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Preference Anomalies, Preference Elicitation and the Discovered Preference Hypothesis

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  • Jacinto Braga
  • Chris Starmer

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Abstract

There is wide-ranging evidence, much of it deriving from economics experiments, of ‘anomalies’ in behaviour that challenge standard preference theories. This paper explores the implications of these anomalies for preference elicitation methods. Because methods that are used to inform public policy, such as contingent valuation, are based on standard preference theories, their validity may be called into question by the anomaly data. However, on a new interpretation, these anomalies do not contradict standard theory but are errors in stated preference that can be expected to disappear as people become more experienced in relevant decision environments. We explore the evidence for this interpretation and what implications follow for preference elicitation methodology. Copyright Springer 2005

Suggested Citation

  • Jacinto Braga & Chris Starmer, 2005. "Preference Anomalies, Preference Elicitation and the Discovered Preference Hypothesis," Environmental & Resource Economics, Springer;European Association of Environmental and Resource Economists, vol. 32(1), pages 55-89, September.
  • Handle: RePEc:kap:enreec:v:32:y:2005:i:1:p:55-89 DOI: 10.1007/s10640-005-6028-0
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    References listed on IDEAS

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    1. Noussair, Charles & Robin, Stephane & Ruffieux, Bernard, 2004. "Revealing consumers' willingness-to-pay: A comparison of the BDM mechanism and the Vickrey auction," Journal of Economic Psychology, Elsevier, vol. 25(6), pages 725-741, December.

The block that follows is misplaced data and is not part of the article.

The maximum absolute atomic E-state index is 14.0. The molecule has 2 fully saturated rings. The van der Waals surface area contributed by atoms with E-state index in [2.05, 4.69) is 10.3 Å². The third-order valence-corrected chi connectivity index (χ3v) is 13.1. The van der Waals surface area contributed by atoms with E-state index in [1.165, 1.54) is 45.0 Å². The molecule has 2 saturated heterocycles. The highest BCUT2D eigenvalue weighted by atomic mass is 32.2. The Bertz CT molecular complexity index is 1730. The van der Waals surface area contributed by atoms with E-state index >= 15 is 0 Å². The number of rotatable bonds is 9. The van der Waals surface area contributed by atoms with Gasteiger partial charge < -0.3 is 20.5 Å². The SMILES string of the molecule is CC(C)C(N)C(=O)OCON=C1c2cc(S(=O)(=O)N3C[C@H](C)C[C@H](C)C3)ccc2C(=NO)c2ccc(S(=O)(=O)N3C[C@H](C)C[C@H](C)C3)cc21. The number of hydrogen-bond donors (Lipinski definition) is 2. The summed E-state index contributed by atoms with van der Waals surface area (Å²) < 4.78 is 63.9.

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    4. Shogren, Jason F., 2006. "Experimental Methods and Valuation," Handbook of Environmental Economics,in: K. G. Mäler & J. R. Vincent (ed.), Handbook of Environmental Economics, edition 1, volume 2, chapter 19, pages 969-1027 Elsevier.
    5. Gijs Kuilen & Peter Wakker, 2006. "Learning in the Allais paradox," Journal of Risk and Uncertainty, Springer, vol. 33(3), pages 155-164, December.
    6. Plott, Charles R. & Zeiler, Kathryn, 2002. "The Willingness to Pay/Willingness to Accept Gap, The "Endowment Effect" and Experimental Procedures for Eliciting Valuations," Working Papers 1132, California Institute of Technology, Division of the Humanities and Social Sciences.
    7. Bateman, Ian & Kahneman, Daniel & Munro, Alistair & Starmer, Chris & Sugden, Robert, 2005. "Testing competing models of loss aversion: an adversarial collaboration," Journal of Public Economics, Elsevier, vol. 89(8), pages 1561-1580, August.
    8. John A. List, 2003. "Does Market Experience Eliminate Market Anomalies?," The Quarterly Journal of Economics, Oxford University Press, pages 41-71.
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